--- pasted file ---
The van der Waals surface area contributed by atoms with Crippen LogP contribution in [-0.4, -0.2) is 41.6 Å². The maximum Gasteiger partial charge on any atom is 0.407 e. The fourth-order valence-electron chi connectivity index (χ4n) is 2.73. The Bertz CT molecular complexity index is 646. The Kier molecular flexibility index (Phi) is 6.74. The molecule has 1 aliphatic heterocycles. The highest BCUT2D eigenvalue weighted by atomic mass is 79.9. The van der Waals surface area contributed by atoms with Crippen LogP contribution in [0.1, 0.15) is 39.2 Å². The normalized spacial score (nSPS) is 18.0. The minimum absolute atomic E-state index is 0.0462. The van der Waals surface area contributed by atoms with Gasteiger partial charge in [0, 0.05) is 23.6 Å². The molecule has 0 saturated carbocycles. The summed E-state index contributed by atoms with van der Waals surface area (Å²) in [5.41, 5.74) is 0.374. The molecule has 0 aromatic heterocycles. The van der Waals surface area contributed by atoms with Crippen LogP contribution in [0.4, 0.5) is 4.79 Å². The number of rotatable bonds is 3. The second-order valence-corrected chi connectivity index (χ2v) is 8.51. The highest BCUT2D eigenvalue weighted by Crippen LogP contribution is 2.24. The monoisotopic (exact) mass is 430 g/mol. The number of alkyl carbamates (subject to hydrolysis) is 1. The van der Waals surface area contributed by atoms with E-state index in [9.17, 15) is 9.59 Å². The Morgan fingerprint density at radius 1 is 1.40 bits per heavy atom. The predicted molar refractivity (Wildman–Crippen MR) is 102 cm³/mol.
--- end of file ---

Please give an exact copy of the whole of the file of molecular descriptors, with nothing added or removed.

The van der Waals surface area contributed by atoms with Crippen LogP contribution in [-0.4, -0.2) is 41.6 Å². The maximum Gasteiger partial charge on any atom is 0.407 e. The fourth-order valence-electron chi connectivity index (χ4n) is 2.73. The Bertz CT molecular complexity index is 646. The Kier molecular flexibility index (Phi) is 6.74. The molecule has 1 aliphatic heterocycles. The highest BCUT2D eigenvalue weighted by atomic mass is 79.9. The van der Waals surface area contributed by atoms with Crippen LogP contribution in [0.1, 0.15) is 39.2 Å². The normalized spacial score (nSPS) is 18.0. The minimum absolute atomic E-state index is 0.0462. The van der Waals surface area contributed by atoms with Gasteiger partial charge in [0, 0.05) is 23.6 Å². The molecule has 0 saturated carbocycles. The summed E-state index contributed by atoms with van der Waals surface area (Å²) in [5.41, 5.74) is 0.374. The molecule has 0 aromatic heterocycles. The van der Waals surface area contributed by atoms with Crippen LogP contribution in [0.4, 0.5) is 4.79 Å². The number of rotatable bonds is 3. The second-order valence-corrected chi connectivity index (χ2v) is 8.51. The highest BCUT2D eigenvalue weighted by Crippen LogP contribution is 2.24. The monoisotopic (exact) mass is 430 g/mol. The number of alkyl carbamates (subject to hydrolysis) is 1. The van der Waals surface area contributed by atoms with E-state index in [9.17, 15) is 9.59 Å². The Morgan fingerprint density at radius 1 is 1.40 bits per heavy atom. The predicted molar refractivity (Wildman–Crippen MR) is 102 cm³/mol.